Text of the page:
1. Editorial Note
On January 21, 1968, a fire broke out aboard a nuclear-armed U.S. Strategic Air Command B-52 bomber, based at Plattsburgh Air Force Base in New York, while it was over Greenland on a routine mission. The pilot sought to make an emergency landing at Thule Air Force Base in Greenland but then ordered an immediate evacuation when smoke filled the cabin and electrical power went out. The pilotless aircraft crashed 7-1/2 miles from Thule Base on the ice of North Star Bay. The conventional high explosives in the B-52’s four thermonuclear bombs went off, scattering radioactive debris over the ice, but there was no nuclear detonation. Six of the seven crew members survived. For more information on the accident, see Scott D. Sagan, The Limits of Safety: Organizations, Accidents, and Nuclear Weapons (Princeton: Princeton University Press, 1993), pages 156-203. In its January 22 press release announcing the crash, the Department of Defense stated that the aircraft carried nuclear weapons but that they were unarmed and thus there was no danger of a nuclear explosion at the crash site. (Telegram 102343, January 22; National Archives and Records Administration, RG 59, Central Files, 1967-69, DEF 17 US)
On January 22 U.S. Ambassador to Denmark Katherine White warned the Department of State the “repercussions in Denmark may be severe in light of special nuclear sensitivities.” (Telegram 2814 from Copenhagen; Johnson Library, National Security File, Country File, Denmark, Vol. 1) Within hours Danish Foreign Minister Tabor issued a press release stating, in part: “The Danish policy regarding nuclear weapons also applies to Greenland and also the air space over Greenland. There are no nuclear weapons in Greenland. The American authorities are aware of Denmark’s nuclear policy and the Danish Govt assumes that there are no American over-flights of Greenland by aircraft carrying nuclear weapons.” (Telegram 2835 from Copenhagen, January 22; ibid.) Two hours later Danish Prime Minister Krag made a similar statement, specifying that “there can be no overflights over Greenland by aircraft carrying nuclear weapons.” (Telegram 2838 from Copenhagen, January 22; ibid.) Both statements noted, however, that in times of emergency it could become necessary for an American aircraft to land in Greenland.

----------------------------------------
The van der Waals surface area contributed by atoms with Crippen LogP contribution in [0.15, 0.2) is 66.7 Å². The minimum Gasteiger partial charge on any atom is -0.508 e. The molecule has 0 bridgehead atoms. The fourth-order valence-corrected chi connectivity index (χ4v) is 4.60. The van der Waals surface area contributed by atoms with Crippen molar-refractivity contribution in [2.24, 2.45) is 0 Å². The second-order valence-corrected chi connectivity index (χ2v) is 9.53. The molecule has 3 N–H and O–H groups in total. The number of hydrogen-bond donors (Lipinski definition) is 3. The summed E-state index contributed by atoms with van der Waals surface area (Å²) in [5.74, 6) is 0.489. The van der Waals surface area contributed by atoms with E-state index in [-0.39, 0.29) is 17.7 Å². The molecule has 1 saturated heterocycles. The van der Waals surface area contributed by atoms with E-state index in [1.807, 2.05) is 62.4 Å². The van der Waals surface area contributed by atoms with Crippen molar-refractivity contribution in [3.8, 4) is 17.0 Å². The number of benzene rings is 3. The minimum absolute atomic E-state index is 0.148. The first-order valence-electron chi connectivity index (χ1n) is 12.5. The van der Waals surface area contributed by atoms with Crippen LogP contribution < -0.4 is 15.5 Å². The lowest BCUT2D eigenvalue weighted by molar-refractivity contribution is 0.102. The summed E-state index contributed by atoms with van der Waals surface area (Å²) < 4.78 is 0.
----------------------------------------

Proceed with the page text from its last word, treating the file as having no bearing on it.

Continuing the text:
The statements by Tabor and Krag expressed a view of Danish nuclear policy that differed markedly from the way it was understood by U.S. officials, a difference that precipitated 4 months of negotiations resulting in a new agreement between the two countries. This critical period [Page 2] in relations between Denmark and the United States—and the Cold War developments that led up to it-later became the focus of a study commissioned by the Government of Denmark. In 1995 the Danish Government asked the newly established Danish Institute of International Affairs (DUPI) to produce a historical review of U.S. overflights of Greenland with nuclear weapons and the role of Thule Air Force Base in that connection for the period from 1945 to 1968. The government also asked that the report deal with the decision-making process and the general situation so far as security policy and international relations were concerned.
In 1997 DUPI submitted to the Danish Minister of Foreign Affairs and then published a two-volume study entitled Gronland under den kolde krig: Dansk og amerikansk sikkerhedspolitik, 1945-68 (Greenland During the Cold War: Danish and American Security Policy, 1945-68). DUPI indicated that its access to Danish Government archives had, in general, been satisfactory but that its extensive research in U.S. Government archives did not include privileged access. Volume 1, in Danish, contains 614 pages of analysis. Volume 2 contains facsimiles of 102 documents from Danish and U.S. archives. DUPI also published a 51-page Summary consisting of an English translation of the concluding chapter of volume 1.